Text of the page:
A hernia is an external protrusion in a weakened or defected abdominal wall, caused by a part of an organ, intestine or fatty tissue. Hernias differ according to the location and include:
- Inguinal Hernia
- Femoral Hernia
- Umbilical Hernia
- Hiatal Hernia
- Ventral Hernia
HERNIA SIGNS AND SYMPTOMS
These bulges formed by the hernial protrusions can be painful, especially when you cough, bend over or lift a heavy object.
Sometimes the hernia can become strangulated, cutting off blow flow to the surrounding tissue. This condition is life-threatening and requires immediate surgery.
The signs and symptoms include:
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COMMON HERNIA CAUSES
Abdominal wall weakness is the main cause of almost every hernia, either due to a birth defect or acquired later in life. Other risk factors include:
Most hernia cases are not life-threatening. However, your physician might recommend surgery if you are experiencing constant pain and discomfort.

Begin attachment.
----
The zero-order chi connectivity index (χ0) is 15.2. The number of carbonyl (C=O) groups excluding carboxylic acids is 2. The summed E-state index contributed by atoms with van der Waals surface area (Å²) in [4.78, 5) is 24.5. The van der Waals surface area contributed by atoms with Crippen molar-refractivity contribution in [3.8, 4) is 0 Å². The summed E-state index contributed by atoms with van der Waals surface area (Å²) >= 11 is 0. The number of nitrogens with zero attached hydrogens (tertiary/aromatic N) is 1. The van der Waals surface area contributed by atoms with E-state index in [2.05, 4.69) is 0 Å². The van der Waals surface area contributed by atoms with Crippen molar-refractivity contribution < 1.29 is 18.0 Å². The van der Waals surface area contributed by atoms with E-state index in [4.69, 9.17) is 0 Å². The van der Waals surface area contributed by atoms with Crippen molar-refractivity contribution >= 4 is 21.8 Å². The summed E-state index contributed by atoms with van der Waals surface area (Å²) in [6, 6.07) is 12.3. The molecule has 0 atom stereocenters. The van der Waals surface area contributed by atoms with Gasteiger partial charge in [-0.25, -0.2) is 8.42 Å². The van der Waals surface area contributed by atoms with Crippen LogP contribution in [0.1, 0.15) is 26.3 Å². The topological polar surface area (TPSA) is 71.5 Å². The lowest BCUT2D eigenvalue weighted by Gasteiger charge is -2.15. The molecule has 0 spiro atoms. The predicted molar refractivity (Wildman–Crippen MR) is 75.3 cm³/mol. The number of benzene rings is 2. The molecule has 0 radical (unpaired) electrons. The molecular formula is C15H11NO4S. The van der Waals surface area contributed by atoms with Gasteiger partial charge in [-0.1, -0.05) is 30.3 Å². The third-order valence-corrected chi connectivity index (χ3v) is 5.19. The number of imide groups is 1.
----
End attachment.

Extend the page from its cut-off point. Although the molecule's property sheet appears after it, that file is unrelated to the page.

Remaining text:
You will be required to undergo a series of medical tests before you are cleared for surgery.
The hernia can be resolved using two main techniques:
Open hernia repair
After a small incision is made in your abdomen, the protruding tissue is repositioned and the abdominal wall defect is repaired.
Laparoscopic hernia repair
A surgical camera and other instruments are inserted into your abdomen via small incisions to allow for easier and quicker repair of the abdominal wall defect.
In most cases, your doctor will ask you to be as active and mobile as possible after your surgery. Pain killers will be prescribed to ease any pain or discomfort. Some patients can be discharged as early as the day after their surgery.
It might take about 2-3 weeks to return to normal levels of activity after your surgery. Laparoscopic hernia repair might significantly reduce your recovery time.
Make sure to follow all instructions given by your doctors, particularly those related to your wound hygiene.